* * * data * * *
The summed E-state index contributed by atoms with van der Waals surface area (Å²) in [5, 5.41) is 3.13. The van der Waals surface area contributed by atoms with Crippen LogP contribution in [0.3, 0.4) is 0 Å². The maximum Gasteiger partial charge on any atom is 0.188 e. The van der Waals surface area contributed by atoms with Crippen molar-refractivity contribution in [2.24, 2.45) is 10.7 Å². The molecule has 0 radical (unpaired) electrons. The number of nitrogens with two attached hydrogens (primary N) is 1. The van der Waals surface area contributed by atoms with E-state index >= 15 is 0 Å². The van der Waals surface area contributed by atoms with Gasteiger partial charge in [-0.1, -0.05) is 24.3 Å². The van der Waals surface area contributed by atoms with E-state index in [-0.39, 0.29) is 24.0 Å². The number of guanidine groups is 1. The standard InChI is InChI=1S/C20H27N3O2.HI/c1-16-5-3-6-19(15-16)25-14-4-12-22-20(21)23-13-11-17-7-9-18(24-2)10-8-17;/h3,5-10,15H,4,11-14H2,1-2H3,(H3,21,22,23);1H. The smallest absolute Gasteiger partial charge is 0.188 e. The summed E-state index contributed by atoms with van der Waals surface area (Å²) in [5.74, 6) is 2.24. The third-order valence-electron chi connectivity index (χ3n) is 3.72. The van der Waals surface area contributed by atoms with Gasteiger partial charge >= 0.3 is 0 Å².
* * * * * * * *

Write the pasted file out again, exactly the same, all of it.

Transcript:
The summed E-state index contributed by atoms with van der Waals surface area (Å²) in [5, 5.41) is 3.13. The van der Waals surface area contributed by atoms with Crippen LogP contribution in [0.3, 0.4) is 0 Å². The maximum Gasteiger partial charge on any atom is 0.188 e. The van der Waals surface area contributed by atoms with Crippen molar-refractivity contribution in [2.24, 2.45) is 10.7 Å². The molecule has 0 radical (unpaired) electrons. The number of nitrogens with two attached hydrogens (primary N) is 1. The van der Waals surface area contributed by atoms with E-state index >= 15 is 0 Å². The van der Waals surface area contributed by atoms with Gasteiger partial charge in [-0.1, -0.05) is 24.3 Å². The van der Waals surface area contributed by atoms with E-state index in [-0.39, 0.29) is 24.0 Å². The number of guanidine groups is 1. The standard InChI is InChI=1S/C20H27N3O2.HI/c1-16-5-3-6-19(15-16)25-14-4-12-22-20(21)23-13-11-17-7-9-18(24-2)10-8-17;/h3,5-10,15H,4,11-14H2,1-2H3,(H3,21,22,23);1H. The smallest absolute Gasteiger partial charge is 0.188 e. The summed E-state index contributed by atoms with van der Waals surface area (Å²) in [5.74, 6) is 2.24. The third-order valence-electron chi connectivity index (χ3n) is 3.72. The van der Waals surface area contributed by atoms with Gasteiger partial charge >= 0.3 is 0 Å².